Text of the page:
Can You Trust Advice from Other Patients?

When we have a problem, we often ask friends and family for advice. How to fix a leak under the sink? How to get a baby to sleep? And we use Yelp and Google to read reviews on places to eat and hotels to stay in. But where should we find information and support around a medical condition? Yes, we can, and should, get information from our doctors. But doctors are rushed and likely have not had personal experience with your condition. Should we get advice from friends and family members? Can we trust advice from other patients? Peer health advice, the sharing of health stories and information from other patients, is a great way to get information and support from those who have been in your shoes.

What is peer health advice?

5 people sitting on sofa chattingPeer health advice, also referred to as peer-to-peer healthcare, involves learning from people who have personal experience with similar health conditions. This includes connecting in-person, online, by texting or on the phone. And the advice is free, from non-paid people with an interest in helping others by sharing their experiences. Fortunately, the internet makes it fairly easy to connect with people all over the world who have similar health problems.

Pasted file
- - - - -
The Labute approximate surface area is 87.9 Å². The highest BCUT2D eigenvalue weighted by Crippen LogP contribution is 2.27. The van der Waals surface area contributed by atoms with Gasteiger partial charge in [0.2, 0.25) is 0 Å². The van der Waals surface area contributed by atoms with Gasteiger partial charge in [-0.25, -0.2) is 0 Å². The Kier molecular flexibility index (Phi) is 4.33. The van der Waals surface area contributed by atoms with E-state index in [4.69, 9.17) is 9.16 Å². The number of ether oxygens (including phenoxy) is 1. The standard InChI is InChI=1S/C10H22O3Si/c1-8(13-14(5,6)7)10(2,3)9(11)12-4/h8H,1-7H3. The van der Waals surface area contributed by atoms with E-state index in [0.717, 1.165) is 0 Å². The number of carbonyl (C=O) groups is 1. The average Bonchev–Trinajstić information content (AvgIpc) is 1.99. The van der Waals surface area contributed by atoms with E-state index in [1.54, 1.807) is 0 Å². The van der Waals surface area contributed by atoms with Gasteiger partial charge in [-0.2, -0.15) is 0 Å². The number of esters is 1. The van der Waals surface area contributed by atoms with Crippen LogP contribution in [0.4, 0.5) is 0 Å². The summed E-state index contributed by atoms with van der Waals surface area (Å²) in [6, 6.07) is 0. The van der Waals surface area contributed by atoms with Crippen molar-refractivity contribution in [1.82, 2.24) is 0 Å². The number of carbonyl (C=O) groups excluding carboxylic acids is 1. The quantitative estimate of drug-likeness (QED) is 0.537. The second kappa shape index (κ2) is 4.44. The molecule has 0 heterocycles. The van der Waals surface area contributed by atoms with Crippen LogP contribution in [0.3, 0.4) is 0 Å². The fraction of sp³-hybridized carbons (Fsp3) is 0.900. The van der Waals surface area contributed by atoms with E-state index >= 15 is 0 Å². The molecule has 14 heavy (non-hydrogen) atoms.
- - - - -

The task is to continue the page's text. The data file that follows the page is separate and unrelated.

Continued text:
Don’t confuse peer advice with internet research!

Using the internet to diagnose your own condition or to identify potential treatments can provide useful information. But it can also provide inaccurate information. This is not the same as receiving peer support online through forums for specific conditions. (For more information on the trustworthiness of internet research, read my blog post.)

How often are people seeking peer health advice?